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Women in the news

While I was on vacation, and scanned Twitter briefly at intervals, I did notice an exchange of articles about women and blogging. I am not generally a reader of Christianity Today, but I did see a couple articles from that direction, but I only quickly skimmed them. I'm aware of the conversation going on, but it has not grabbed my attention. However, when I saw the title of one article, something along the lines of who is in charge of Christian blogging, my immediate thought was, "Whoever manages to generate the most attention."

I did read this morning an article that Tim Challies linked, from RNS. There were some interesting observations; interesting enough for me to break my own self-imposed rule that I don't use my blog to critique other blog articles. This isn't a critique, however. It's more an observation which arose from the article.

In the article, Hannah Anderson compares the way women go about leading to the way men go about leading. She concludes:

From moral decision-making to leadership styles, women, in general, work with an eye toward relationships and cooperation while men operate more impersonally and individualistically.

When I read that, I thought, "That is not me."

I am a leader in my local church. I take on responsibility quite naturally, and when I am given it it, I work to give it 100% of my attention. But I don't work with relationships and co-operation in mind. I am not a dictator, but when I go about leading, I am not so much concerned with gathering a group or forming community as I am in simply doing the job given to me and working with integrity. In fact, I tend to avoid groups of women. Maybe it is a hangup from my past, or maybe it is the result of having mostly male friends as a child and being the only girl in the family, but I am more prone to backing up from a group of women than I am in embracing it. Seeing pictures of women at conferences, smiling and happy together makes me feel a little melancholy at times, because that has not been my experience, yet everyone keeps telling me that it is the goal I am supposed to aspire to. 

This often frustrates me. The current "leaders" in the Christian blog world who are debating about who is in charge don't really speak for me. Many are much younger than I am, and have few similar experiences to mine. I am Canadian; most are from the U.S. And yes, that makes a difference. I cannot help but think that there is a particular socio-economic similarity among those leaders, and I wonder how women from other backgrounds react to what is written. This also leaves me wondering a bigger question: should women be seeking to be led by women they will never know? With whom there is no personal accountability? This is a basic question, of course, and one that is always left there in the background while at the same time, we actually do allow ourselves to be led. This has troubled me lately, as I am seeing more and more the potential downside of putting too much emotional energy into online relationships.

Questions are good. I've never been one to avoid asking questions. My questions don't revolve so much around who is in charge of the blog world, or which women are the leaders. Rather it is how much does my interest in such leadership influence my relationship to Christ? Is it more distracting than helpful?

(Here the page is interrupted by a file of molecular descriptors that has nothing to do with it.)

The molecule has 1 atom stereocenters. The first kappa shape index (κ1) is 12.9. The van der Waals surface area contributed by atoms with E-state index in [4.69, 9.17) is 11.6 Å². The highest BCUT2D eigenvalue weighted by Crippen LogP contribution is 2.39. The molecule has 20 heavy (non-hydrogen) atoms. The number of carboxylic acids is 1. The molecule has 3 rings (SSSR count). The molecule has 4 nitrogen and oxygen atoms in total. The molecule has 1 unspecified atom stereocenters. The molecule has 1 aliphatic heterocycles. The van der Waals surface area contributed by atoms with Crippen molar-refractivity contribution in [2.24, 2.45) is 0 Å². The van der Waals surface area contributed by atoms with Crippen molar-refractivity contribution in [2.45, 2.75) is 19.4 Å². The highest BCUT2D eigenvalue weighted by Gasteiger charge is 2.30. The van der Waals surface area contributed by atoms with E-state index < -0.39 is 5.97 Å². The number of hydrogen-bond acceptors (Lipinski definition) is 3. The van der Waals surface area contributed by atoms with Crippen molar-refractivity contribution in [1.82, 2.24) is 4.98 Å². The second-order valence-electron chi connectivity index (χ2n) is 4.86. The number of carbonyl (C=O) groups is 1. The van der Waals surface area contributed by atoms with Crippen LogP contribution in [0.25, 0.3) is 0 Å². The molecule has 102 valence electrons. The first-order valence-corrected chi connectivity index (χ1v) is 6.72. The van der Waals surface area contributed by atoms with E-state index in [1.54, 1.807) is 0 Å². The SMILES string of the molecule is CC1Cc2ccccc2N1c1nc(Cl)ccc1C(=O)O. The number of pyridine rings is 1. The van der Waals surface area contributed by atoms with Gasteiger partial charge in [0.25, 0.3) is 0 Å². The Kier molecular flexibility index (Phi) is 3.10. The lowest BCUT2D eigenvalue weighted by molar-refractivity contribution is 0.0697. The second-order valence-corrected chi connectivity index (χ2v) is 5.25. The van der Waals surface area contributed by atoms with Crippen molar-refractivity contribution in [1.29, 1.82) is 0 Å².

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Reader Comments (2)

Kim, I had similar feelings when I read that article. I am not Canadian. I don't have any past hang-ups that would influence me this way. I didn't prefer the company of boys growing up. And yet, like you, I have never been particularly inclined to join women's groups - And it's not because I don't enjoy the company of women - I do.

The way I feel ties to your thoughts in the post that follows this one. Living as a Christian is a counter-cultural experience. When I was saved in the early 70's, I was already accustomed to "counter-cultural living" - just the wrong one. :) I became a Christian with an understanding of cultural persecution and also how cultural trends influence people's thinking.

The Scriptures are counter-cultural and unfortunately, the church has become so entrenched in pop culture that it has failed to see how far away it has moved from the Scriptures. The church ought to spend much more time actually studying the Bible than it does absorbing what every Tom, Dick, and Mary has to say about it - on or offline.

Having been a blogger I do understand that there is value in online communication, sharing, friendships, etc. But blogging, even at its finest, cannot replace the authority that God has vested in the local church, Have we forgotten that He gifted the church with pastors, elders, deacons, teachers, servers, etc - and that we are to submit ourselves to real people in the real world ?

The church seems to have gone mad.

May 6, 2017 | Unregistered CommenterDiane Bucknell

Thanks for your comments, Diane. I share your concern for the focus away from the local church. I often wonder how pastors and other leaders feel having to compete with social media and other online sources for the attention of their congregants.

May 6, 2017 | Registered CommenterKim

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